AP Photo/Alex Brandon
- Trump escalated his criticism of the Federal Reserve on Thursday, even after it announced steps to insulate the economy from risks.
- The central bank operates independent from political influence.
- But as he campaigns for re-election, Trump has called for negative interest rates and other aggressive measures to juice growth.
- Visit Business Insider’s homepage for more stories.
President Donald Trump lambasted the Federal Reserve once again Thursday, escalating criticism of the independent central bank even after it announced steps to insulate the economy from risks.
“People are VERY disappointed in Jay Powell and the Federal Reserve,” the president wrote on Twitter. “The Fed has called it wrong from the beginning, too fast, too slow. They even tightened in the beginning. Others are running circles around them and laughing all the way to the bank.”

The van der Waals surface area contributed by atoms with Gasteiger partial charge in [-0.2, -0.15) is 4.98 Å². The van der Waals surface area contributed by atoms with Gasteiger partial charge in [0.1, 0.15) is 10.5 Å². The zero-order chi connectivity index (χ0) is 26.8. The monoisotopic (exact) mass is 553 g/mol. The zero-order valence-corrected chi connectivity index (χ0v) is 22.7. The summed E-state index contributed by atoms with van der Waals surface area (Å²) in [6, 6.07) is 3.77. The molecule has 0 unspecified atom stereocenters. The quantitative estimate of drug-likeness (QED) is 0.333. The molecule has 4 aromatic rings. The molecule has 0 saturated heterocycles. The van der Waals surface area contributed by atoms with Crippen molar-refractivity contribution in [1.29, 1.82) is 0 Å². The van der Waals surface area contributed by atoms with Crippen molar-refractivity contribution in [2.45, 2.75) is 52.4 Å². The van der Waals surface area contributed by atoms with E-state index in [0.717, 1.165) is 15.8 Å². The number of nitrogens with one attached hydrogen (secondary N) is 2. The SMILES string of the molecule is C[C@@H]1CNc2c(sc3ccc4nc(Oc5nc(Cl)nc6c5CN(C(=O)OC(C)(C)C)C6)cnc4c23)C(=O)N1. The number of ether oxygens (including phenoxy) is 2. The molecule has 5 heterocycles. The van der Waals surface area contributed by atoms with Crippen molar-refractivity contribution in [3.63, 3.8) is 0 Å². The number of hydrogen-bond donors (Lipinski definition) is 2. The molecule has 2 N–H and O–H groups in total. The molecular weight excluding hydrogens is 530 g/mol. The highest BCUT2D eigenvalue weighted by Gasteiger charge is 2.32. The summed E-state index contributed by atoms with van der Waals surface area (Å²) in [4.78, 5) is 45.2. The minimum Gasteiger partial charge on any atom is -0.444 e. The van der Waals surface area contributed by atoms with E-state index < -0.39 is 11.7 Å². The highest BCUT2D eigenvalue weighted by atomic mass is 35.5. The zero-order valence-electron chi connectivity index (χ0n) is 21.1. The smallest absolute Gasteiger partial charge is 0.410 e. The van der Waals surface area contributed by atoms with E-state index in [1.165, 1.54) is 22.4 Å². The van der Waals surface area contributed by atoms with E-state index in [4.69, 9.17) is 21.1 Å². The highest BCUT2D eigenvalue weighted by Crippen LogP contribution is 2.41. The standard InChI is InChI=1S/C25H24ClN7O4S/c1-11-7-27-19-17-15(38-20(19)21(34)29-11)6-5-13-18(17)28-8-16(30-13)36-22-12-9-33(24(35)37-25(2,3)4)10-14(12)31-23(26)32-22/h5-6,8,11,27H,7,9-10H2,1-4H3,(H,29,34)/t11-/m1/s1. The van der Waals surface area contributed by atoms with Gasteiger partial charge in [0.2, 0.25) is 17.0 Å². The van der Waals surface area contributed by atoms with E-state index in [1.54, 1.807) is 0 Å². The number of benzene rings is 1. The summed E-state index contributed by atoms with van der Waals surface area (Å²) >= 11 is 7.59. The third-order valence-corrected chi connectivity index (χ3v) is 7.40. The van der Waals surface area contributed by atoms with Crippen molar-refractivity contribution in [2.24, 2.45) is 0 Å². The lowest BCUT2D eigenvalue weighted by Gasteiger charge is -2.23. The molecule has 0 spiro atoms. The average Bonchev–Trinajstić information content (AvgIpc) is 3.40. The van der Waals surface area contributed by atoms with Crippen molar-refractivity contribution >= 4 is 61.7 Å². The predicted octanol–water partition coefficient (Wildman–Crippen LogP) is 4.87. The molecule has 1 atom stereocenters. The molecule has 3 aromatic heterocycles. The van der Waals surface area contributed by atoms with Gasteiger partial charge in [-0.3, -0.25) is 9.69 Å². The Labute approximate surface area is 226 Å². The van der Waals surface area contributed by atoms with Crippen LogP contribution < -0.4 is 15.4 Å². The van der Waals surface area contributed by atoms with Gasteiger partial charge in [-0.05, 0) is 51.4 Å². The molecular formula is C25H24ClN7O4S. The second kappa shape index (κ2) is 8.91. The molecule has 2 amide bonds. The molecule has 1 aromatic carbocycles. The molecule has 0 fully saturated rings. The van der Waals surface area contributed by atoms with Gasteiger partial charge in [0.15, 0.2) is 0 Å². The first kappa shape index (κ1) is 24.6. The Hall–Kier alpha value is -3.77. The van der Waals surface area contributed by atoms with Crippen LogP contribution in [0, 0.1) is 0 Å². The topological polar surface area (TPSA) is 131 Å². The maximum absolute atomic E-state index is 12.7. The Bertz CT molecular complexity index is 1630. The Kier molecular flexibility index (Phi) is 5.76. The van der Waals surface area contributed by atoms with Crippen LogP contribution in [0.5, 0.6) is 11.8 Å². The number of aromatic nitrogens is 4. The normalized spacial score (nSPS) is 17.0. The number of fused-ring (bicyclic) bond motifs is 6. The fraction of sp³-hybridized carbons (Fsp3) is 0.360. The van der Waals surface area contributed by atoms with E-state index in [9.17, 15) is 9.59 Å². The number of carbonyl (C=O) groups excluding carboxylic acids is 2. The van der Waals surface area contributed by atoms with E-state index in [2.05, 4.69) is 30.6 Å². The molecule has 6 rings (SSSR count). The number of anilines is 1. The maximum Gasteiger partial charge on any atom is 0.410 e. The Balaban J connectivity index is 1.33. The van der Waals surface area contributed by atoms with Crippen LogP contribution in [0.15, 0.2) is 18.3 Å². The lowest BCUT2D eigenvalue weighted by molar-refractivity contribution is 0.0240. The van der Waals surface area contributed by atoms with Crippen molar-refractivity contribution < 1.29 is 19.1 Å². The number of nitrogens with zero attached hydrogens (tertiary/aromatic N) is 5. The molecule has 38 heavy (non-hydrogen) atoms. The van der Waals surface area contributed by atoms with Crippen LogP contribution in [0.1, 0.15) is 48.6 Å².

Trump sought to cast economic blame on the independent central bank, which he said was more of a ‘problem’ for the US than China. The Trump administration and the second-largest economy have been mired in a tit-for-tat tariff dispute since early 2018, which has increasingly weighed on businesses and consumers.
The Fed lowered interest rates by a quarter percentage point on Wednesday as officials weighed solid fundamentals against a flurry of strains on the economy, including tariffs and a broader manufacturing slowdown. But the move did not appear to placate Trump, who has called for negative interest rates and other aggressive measures to juice growth.
“Dollar & Rates are hurting…….our manufacturers,” Trump continued Thursday. “We should have lower interest rates than Germany, Japan and all others. We are now, by far, the biggest and strongest Country, but the Fed puts us at a competitive disadvantage.”
Ahead of the president’s re-election bid, the White House has ramped up an unprecedented pressure campaign on the Fed. Administration officials have attempted to place political allies at the top of the central bank and briefly looked into whether they could demote Fed Chairman Jay Powell, a frequent target of the president’s ire.
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